Scientists, high school students find new pathogens hiding in Indiana ticks
Almost anyone spending time outdoors knows about the link between ticks and Lyme disease. But there may be far more lurking in tick bites than previously thought, including a number of pathogens that have recently come to light and hundreds of bacteria that could play significant roles in bite victims’ health and outcomes.
“Climate change is expanding tick ranges, and we’re spending more time in tick habitats all the time,” said Cate Hill, a Purdue professor of entomology and vector biology. “As we come into more contact with ticks, we increase the likelihood of being bitten and contracting a tick-borne disease. We’re finding that it’s not just one microbe these ticks could pass on to us. It’s like a little microbe party in there, and we need to figure out how their interplay can affect human health.”
To build that understanding, Hill and scientists in her lab have created the Tick INsiders program, which involves collecting Indiana ticks throughout the year to map not only the bacteria and viruses at one point in time, but to track how these change throughout the year and throughout the state. Thirteen high school students have been trained to help with the project and have been collecting ticks since the spring of 2018.
They’ve found three types of ticks - the blacklegged deer tick, the lone star tick and the American dog tick. Those arachnids are capable of transmitting nine different pathogens that cause human illnesses, though not all have been diagnosed in the state. The Indiana State Department of Health reports more than 100 cases of Lyme disease each year and dozens of cases of Ehrlichiosis and Rocky Mountain spotted fever.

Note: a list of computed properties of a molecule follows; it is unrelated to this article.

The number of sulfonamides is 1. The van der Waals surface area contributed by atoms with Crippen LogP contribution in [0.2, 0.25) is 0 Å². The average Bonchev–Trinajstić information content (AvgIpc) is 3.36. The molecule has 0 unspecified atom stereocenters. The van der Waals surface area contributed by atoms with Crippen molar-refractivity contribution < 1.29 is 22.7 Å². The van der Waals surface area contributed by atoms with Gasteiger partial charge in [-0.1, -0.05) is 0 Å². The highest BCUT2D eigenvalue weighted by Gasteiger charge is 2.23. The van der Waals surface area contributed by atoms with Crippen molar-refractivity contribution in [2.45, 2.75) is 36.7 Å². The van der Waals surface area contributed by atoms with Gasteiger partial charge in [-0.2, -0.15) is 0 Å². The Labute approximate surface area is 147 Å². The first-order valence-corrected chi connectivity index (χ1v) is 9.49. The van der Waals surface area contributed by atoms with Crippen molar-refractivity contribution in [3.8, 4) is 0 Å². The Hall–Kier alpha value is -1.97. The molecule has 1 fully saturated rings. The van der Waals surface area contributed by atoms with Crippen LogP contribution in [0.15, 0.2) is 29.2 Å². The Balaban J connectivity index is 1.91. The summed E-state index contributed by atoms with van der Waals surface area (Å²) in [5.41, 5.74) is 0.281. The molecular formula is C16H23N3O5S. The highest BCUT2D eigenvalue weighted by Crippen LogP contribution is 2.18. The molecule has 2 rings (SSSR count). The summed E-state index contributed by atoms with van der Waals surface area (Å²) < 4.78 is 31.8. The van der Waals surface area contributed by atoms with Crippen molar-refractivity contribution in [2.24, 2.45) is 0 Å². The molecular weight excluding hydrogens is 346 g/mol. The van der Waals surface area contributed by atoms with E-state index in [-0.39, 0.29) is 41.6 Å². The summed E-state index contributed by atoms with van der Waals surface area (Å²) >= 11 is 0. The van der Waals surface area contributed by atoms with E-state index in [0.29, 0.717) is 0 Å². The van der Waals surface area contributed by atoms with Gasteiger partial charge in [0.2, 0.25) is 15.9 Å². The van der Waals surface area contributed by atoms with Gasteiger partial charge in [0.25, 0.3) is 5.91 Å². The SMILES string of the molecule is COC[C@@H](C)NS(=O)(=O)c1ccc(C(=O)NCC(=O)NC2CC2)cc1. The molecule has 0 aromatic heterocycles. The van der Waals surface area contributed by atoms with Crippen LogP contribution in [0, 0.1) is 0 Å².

Scientists suspect that the severity of illnesses and human immune response can vary based on the cocktail of microbes - bacteria, viruses and pathogens - passed from tick to bite victim. It has been estimated that about 25 percent of ticks are co-infected with the bacteria and parasites that cause Lyme disease and Babesia, for example. And other pathogens maybe in the mix in those or other ticks.
“It’s not ‘one tick bite, one disease,’” Hill said. “It’s one tick bite with a unique complement of different microbes and pathogens, and we need to understand that diversity. We don’t know which of these pathogens and how many are transferred when ticks bite, how our bodies react, and how the interplay between our immune system and multiple microbes might affect disease outcome.”
So far, the Tick INsider program’s collections have identified hundreds of bacteria. These may include pathogens known to cause human illness, including several bacteria that cause Lyme disease. Scientists are looking at as many as 100 different bacteria that may be pathogenic.
“We already know that there is risk of contracting Lyme disease around the state – in any of Indiana’s 92 counties,” Hill said. “We’re looking for all the stuff that hasn’t been found yet but may show up at some point.”
Knowing what’s out there, and in us, may be useful for doctors who need to know the best way to treat tick-borne illnesses that affect patients in sometimes unique ways.
“This deep dive will help us to design comprehensive diagnostics that test for hundreds of potential pathogens and enable doctors to prescribe patient-specific treatment regimes - that is personalized medicine for tick-borne diseases,” Hill said.
Eight student scientists involved with the Tick INsider program spent Friday, Oct. 19, on campus learning about the analysis done on the ticks they find.
They toured labs that perform DNA analysis of each tick, identifying the types of viruses and bacteria present, as well as the Purdue Bioinformatics Core, where the data are analyzed.
The Tick INsider program will take applications for new students in early January. And Hill said she hopes soon to expand the program so that any Indiana resident can become trained to collect and send in ticks.